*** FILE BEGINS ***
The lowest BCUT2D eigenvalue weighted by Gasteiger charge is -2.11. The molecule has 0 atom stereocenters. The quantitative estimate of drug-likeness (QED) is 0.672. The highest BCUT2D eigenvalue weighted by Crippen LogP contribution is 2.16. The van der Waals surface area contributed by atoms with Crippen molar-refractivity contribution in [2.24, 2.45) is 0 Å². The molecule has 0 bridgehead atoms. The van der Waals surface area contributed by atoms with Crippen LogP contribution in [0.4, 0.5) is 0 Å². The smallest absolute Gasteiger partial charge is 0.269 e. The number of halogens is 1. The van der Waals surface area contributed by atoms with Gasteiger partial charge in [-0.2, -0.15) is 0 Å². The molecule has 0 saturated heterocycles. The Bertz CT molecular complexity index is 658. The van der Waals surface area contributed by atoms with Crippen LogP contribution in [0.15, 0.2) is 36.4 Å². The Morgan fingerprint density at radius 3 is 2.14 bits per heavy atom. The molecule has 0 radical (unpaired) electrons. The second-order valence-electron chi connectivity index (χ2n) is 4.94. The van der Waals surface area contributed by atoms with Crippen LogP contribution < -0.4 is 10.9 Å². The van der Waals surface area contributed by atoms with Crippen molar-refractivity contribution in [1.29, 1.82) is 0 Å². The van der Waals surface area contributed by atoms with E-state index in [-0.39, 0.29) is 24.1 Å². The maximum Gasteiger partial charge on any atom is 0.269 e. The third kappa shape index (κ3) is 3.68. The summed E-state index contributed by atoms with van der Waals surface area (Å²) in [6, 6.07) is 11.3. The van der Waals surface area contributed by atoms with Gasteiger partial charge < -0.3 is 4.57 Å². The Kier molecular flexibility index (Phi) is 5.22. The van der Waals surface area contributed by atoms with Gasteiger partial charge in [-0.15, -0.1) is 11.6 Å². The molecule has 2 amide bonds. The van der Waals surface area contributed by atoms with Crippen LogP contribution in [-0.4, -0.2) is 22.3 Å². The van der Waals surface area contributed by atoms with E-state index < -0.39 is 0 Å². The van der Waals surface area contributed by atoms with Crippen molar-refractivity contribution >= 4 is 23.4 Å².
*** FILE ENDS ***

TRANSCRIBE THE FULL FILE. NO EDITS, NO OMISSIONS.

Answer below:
The lowest BCUT2D eigenvalue weighted by Gasteiger charge is -2.11. The molecule has 0 atom stereocenters. The quantitative estimate of drug-likeness (QED) is 0.672. The highest BCUT2D eigenvalue weighted by Crippen LogP contribution is 2.16. The van der Waals surface area contributed by atoms with Crippen molar-refractivity contribution in [2.24, 2.45) is 0 Å². The molecule has 0 bridgehead atoms. The van der Waals surface area contributed by atoms with Crippen LogP contribution in [0.4, 0.5) is 0 Å². The smallest absolute Gasteiger partial charge is 0.269 e. The number of halogens is 1. The van der Waals surface area contributed by atoms with Gasteiger partial charge in [-0.2, -0.15) is 0 Å². The molecule has 0 saturated heterocycles. The Bertz CT molecular complexity index is 658. The van der Waals surface area contributed by atoms with Crippen LogP contribution in [0.15, 0.2) is 36.4 Å². The Morgan fingerprint density at radius 3 is 2.14 bits per heavy atom. The molecule has 0 radical (unpaired) electrons. The second-order valence-electron chi connectivity index (χ2n) is 4.94. The van der Waals surface area contributed by atoms with Crippen LogP contribution < -0.4 is 10.9 Å². The van der Waals surface area contributed by atoms with Crippen molar-refractivity contribution in [1.29, 1.82) is 0 Å². The van der Waals surface area contributed by atoms with E-state index in [-0.39, 0.29) is 24.1 Å². The maximum Gasteiger partial charge on any atom is 0.269 e. The third kappa shape index (κ3) is 3.68. The summed E-state index contributed by atoms with van der Waals surface area (Å²) in [6, 6.07) is 11.3. The van der Waals surface area contributed by atoms with Gasteiger partial charge < -0.3 is 4.57 Å². The Kier molecular flexibility index (Phi) is 5.22. The van der Waals surface area contributed by atoms with Gasteiger partial charge in [-0.15, -0.1) is 11.6 Å². The molecule has 2 amide bonds. The van der Waals surface area contributed by atoms with Crippen LogP contribution in [-0.4, -0.2) is 22.3 Å². The van der Waals surface area contributed by atoms with E-state index < -0.39 is 0 Å². The van der Waals surface area contributed by atoms with Crippen molar-refractivity contribution >= 4 is 23.4 Å².